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The closing of Hearts and Hands for Haiti, an emergency relief project created to establish a physiotherapy training programme in Haiti, was announced at a recent meeting at the Salvation Army Hall.
Oamaru woman Robyn Couper, a former missionary and a chief driver for Hearts and Hands, said she was happy to see the project end.
Hearts and Hands for Haiti worked with the Evangelical Church of Haiti to create a physiotherapy school, opened in 2013, and a physiotherapy clinic, due to open next month.
The group’s initial response to the quake was to send a medical team to the city of Cap-Haitien.
Miss Couper said the decision to fund physiotherapy projects came out of discussions with local people about what they wanted.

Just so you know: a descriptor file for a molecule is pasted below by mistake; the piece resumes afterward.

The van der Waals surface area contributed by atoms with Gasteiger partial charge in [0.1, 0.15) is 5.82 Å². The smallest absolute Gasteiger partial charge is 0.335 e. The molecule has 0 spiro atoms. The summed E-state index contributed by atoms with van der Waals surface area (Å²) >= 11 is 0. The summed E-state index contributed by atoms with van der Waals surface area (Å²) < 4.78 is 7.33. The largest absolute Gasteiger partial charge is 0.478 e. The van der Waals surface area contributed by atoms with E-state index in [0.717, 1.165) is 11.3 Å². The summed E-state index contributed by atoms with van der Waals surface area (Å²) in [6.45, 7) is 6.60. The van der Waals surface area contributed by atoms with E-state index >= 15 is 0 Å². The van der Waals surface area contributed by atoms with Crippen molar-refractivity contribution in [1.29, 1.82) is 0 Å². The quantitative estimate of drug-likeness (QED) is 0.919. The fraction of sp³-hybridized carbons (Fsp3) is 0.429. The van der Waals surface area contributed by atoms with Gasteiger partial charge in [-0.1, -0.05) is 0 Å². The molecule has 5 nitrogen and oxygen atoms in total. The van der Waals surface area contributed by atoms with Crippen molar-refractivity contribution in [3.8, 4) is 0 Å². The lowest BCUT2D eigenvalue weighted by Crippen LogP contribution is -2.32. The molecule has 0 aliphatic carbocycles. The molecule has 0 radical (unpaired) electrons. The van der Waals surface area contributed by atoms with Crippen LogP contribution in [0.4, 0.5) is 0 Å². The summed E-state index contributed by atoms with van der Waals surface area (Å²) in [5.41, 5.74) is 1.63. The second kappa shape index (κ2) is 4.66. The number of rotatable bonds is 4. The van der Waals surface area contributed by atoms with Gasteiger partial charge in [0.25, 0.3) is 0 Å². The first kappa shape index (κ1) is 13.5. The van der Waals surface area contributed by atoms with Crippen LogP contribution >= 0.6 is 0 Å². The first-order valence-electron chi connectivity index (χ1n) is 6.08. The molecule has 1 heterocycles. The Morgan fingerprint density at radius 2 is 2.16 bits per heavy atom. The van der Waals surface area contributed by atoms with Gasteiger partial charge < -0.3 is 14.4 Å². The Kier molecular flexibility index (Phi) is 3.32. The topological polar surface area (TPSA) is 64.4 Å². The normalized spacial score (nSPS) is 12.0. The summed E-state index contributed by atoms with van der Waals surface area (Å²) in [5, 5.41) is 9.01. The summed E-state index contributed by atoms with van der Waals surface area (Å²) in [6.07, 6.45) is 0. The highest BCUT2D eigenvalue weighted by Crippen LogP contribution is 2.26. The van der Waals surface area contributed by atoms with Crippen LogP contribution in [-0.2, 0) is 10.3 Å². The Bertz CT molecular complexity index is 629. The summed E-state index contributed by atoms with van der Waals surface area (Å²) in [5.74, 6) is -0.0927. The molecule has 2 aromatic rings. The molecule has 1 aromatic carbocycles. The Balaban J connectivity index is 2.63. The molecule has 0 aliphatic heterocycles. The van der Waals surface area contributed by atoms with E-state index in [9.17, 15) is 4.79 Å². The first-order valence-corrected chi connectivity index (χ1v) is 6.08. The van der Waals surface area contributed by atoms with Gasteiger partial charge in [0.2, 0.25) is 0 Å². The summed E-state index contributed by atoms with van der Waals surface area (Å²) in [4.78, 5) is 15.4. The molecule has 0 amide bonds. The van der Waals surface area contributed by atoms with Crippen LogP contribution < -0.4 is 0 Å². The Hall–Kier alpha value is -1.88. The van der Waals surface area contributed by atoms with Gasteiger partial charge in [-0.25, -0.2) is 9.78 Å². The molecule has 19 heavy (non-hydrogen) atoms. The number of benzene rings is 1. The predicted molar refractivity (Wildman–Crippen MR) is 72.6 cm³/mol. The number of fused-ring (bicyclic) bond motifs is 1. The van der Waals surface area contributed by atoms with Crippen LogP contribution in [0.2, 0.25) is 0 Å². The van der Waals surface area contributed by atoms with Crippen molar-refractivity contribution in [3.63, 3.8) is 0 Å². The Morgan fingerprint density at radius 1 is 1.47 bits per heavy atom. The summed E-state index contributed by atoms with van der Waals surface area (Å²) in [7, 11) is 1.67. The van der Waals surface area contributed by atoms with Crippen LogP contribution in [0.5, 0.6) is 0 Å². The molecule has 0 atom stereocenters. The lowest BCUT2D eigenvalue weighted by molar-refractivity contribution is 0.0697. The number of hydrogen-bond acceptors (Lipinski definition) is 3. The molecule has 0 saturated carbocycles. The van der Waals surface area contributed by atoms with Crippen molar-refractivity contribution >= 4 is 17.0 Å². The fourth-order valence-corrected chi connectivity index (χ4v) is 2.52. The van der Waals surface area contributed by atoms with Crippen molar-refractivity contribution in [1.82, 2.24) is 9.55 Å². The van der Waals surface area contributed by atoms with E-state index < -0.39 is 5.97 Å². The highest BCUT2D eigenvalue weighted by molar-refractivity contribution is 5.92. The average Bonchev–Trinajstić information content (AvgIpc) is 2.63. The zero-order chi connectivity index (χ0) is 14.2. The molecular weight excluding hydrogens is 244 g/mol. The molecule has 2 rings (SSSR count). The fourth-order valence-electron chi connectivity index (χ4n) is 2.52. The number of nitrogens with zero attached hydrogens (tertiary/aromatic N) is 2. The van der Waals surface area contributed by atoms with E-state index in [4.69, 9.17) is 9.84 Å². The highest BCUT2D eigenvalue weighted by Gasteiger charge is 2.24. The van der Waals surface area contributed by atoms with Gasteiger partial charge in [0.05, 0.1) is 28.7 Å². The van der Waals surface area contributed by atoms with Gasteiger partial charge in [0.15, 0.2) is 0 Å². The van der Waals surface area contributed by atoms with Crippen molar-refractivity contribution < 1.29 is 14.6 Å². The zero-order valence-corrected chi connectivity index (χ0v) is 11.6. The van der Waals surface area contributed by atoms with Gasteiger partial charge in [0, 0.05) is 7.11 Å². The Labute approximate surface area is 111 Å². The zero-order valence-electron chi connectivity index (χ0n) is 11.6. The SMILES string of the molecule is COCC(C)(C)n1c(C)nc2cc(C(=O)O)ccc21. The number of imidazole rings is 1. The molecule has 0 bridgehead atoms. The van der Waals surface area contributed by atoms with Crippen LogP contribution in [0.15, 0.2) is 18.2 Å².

The school runs on fees paid for by students to allow it to be self-sufficient.
Miss Couper said in a thank-you speech given last Sunday it was important for the charity and its backers that the project be for, run by, and financed by Haitians.
She was exhilarated by what the charity was able to do with the support of North Otago.
Most of the $379,000 raised by the group came from North Otago people.
"We’re proud of what we’ve done."
Sometimes aid groups set up projects in a country, but fail to get community buy-in so when those project leaders left, their initiatives fall apart, she said.
What was different with the physiotherapy school and clinic was they were resources the community wanted, she said.
"We have left a legacy."
United Nations volunteer Pauline Penny, who helped negotiate some of the United Nations’ bureaucracy, said the people of North Otago should be really proud of Hearts and Hands for Haiti.